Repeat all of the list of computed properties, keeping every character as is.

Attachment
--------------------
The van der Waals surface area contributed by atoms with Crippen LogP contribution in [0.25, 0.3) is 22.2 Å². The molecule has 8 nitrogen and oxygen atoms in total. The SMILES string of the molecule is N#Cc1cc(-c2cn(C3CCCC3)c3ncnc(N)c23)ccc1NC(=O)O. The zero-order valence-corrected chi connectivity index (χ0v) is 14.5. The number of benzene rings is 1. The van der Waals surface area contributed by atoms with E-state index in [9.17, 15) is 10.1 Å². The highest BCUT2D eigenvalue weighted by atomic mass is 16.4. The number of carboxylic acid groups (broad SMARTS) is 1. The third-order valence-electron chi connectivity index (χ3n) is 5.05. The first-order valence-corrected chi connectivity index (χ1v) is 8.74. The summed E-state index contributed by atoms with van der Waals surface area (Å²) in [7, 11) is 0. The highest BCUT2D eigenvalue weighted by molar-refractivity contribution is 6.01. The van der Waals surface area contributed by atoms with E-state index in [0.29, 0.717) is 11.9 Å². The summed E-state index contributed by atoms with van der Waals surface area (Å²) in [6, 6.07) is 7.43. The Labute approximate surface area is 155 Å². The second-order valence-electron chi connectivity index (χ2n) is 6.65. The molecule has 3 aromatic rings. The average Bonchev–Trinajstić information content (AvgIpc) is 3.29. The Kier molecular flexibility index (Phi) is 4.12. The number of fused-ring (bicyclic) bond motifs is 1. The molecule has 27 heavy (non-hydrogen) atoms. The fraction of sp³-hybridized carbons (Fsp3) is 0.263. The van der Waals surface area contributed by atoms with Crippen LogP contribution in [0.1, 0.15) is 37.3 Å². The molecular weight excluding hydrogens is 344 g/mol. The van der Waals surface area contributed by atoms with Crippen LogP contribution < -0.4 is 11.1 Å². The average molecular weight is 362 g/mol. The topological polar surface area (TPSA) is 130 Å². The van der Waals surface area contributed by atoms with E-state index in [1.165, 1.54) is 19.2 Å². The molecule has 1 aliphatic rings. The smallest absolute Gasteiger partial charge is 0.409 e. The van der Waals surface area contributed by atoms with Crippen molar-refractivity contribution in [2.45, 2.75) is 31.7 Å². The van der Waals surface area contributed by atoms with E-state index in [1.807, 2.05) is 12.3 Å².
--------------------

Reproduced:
The van der Waals surface area contributed by atoms with Crippen LogP contribution in [0.25, 0.3) is 22.2 Å². The molecule has 8 nitrogen and oxygen atoms in total. The SMILES string of the molecule is N#Cc1cc(-c2cn(C3CCCC3)c3ncnc(N)c23)ccc1NC(=O)O. The zero-order valence-corrected chi connectivity index (χ0v) is 14.5. The number of benzene rings is 1. The van der Waals surface area contributed by atoms with E-state index in [9.17, 15) is 10.1 Å². The highest BCUT2D eigenvalue weighted by atomic mass is 16.4. The number of carboxylic acid groups (broad SMARTS) is 1. The third-order valence-electron chi connectivity index (χ3n) is 5.05. The first-order valence-corrected chi connectivity index (χ1v) is 8.74. The summed E-state index contributed by atoms with van der Waals surface area (Å²) in [7, 11) is 0. The highest BCUT2D eigenvalue weighted by molar-refractivity contribution is 6.01. The van der Waals surface area contributed by atoms with E-state index in [0.29, 0.717) is 11.9 Å². The summed E-state index contributed by atoms with van der Waals surface area (Å²) in [6, 6.07) is 7.43. The Labute approximate surface area is 155 Å². The second-order valence-electron chi connectivity index (χ2n) is 6.65. The molecule has 3 aromatic rings. The average Bonchev–Trinajstić information content (AvgIpc) is 3.29. The Kier molecular flexibility index (Phi) is 4.12. The number of fused-ring (bicyclic) bond motifs is 1. The molecule has 27 heavy (non-hydrogen) atoms. The fraction of sp³-hybridized carbons (Fsp3) is 0.263. The van der Waals surface area contributed by atoms with Crippen LogP contribution in [0.1, 0.15) is 37.3 Å². The molecular weight excluding hydrogens is 344 g/mol. The van der Waals surface area contributed by atoms with Crippen LogP contribution < -0.4 is 11.1 Å². The average molecular weight is 362 g/mol. The topological polar surface area (TPSA) is 130 Å². The van der Waals surface area contributed by atoms with E-state index in [1.165, 1.54) is 19.2 Å². The molecule has 1 aliphatic rings. The smallest absolute Gasteiger partial charge is 0.409 e. The van der Waals surface area contributed by atoms with Crippen molar-refractivity contribution in [2.45, 2.75) is 31.7 Å². The van der Waals surface area contributed by atoms with E-state index in [1.807, 2.05) is 12.3 Å².